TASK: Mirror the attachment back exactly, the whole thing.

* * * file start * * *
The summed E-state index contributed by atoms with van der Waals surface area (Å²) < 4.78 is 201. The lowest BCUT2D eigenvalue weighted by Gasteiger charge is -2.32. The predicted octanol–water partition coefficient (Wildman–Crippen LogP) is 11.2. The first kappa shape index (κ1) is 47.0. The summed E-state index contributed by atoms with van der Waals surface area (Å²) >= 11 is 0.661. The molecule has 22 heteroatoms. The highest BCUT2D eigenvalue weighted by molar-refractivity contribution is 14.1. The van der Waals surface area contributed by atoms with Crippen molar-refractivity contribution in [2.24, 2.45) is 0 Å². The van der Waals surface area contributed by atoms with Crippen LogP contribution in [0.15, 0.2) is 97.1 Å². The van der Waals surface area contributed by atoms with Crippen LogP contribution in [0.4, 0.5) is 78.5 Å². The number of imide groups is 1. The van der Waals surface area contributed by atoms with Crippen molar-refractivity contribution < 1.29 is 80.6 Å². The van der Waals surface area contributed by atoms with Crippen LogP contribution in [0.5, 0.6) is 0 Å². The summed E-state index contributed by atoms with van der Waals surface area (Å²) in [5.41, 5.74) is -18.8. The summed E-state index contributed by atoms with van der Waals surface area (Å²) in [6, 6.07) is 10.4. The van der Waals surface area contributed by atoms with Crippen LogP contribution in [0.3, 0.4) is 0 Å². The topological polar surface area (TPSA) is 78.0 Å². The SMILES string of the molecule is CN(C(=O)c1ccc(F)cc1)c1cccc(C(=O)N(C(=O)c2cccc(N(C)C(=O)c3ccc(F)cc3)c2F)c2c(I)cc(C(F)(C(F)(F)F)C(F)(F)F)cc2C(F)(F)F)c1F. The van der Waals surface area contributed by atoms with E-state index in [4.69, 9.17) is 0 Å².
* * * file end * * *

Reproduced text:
The summed E-state index contributed by atoms with van der Waals surface area (Å²) < 4.78 is 201. The lowest BCUT2D eigenvalue weighted by Gasteiger charge is -2.32. The predicted octanol–water partition coefficient (Wildman–Crippen LogP) is 11.2. The first kappa shape index (κ1) is 47.0. The summed E-state index contributed by atoms with van der Waals surface area (Å²) >= 11 is 0.661. The molecule has 22 heteroatoms. The highest BCUT2D eigenvalue weighted by molar-refractivity contribution is 14.1. The van der Waals surface area contributed by atoms with Crippen molar-refractivity contribution in [2.24, 2.45) is 0 Å². The van der Waals surface area contributed by atoms with Crippen LogP contribution in [0.15, 0.2) is 97.1 Å². The van der Waals surface area contributed by atoms with Crippen LogP contribution in [0.4, 0.5) is 78.5 Å². The number of imide groups is 1. The van der Waals surface area contributed by atoms with Crippen molar-refractivity contribution < 1.29 is 80.6 Å². The van der Waals surface area contributed by atoms with Crippen LogP contribution in [0.5, 0.6) is 0 Å². The summed E-state index contributed by atoms with van der Waals surface area (Å²) in [5.41, 5.74) is -18.8. The summed E-state index contributed by atoms with van der Waals surface area (Å²) in [6, 6.07) is 10.4. The van der Waals surface area contributed by atoms with Crippen LogP contribution in [0.3, 0.4) is 0 Å². The topological polar surface area (TPSA) is 78.0 Å². The SMILES string of the molecule is CN(C(=O)c1ccc(F)cc1)c1cccc(C(=O)N(C(=O)c2cccc(N(C)C(=O)c3ccc(F)cc3)c2F)c2c(I)cc(C(F)(C(F)(F)F)C(F)(F)F)cc2C(F)(F)F)c1F. The van der Waals surface area contributed by atoms with E-state index in [4.69, 9.17) is 0 Å².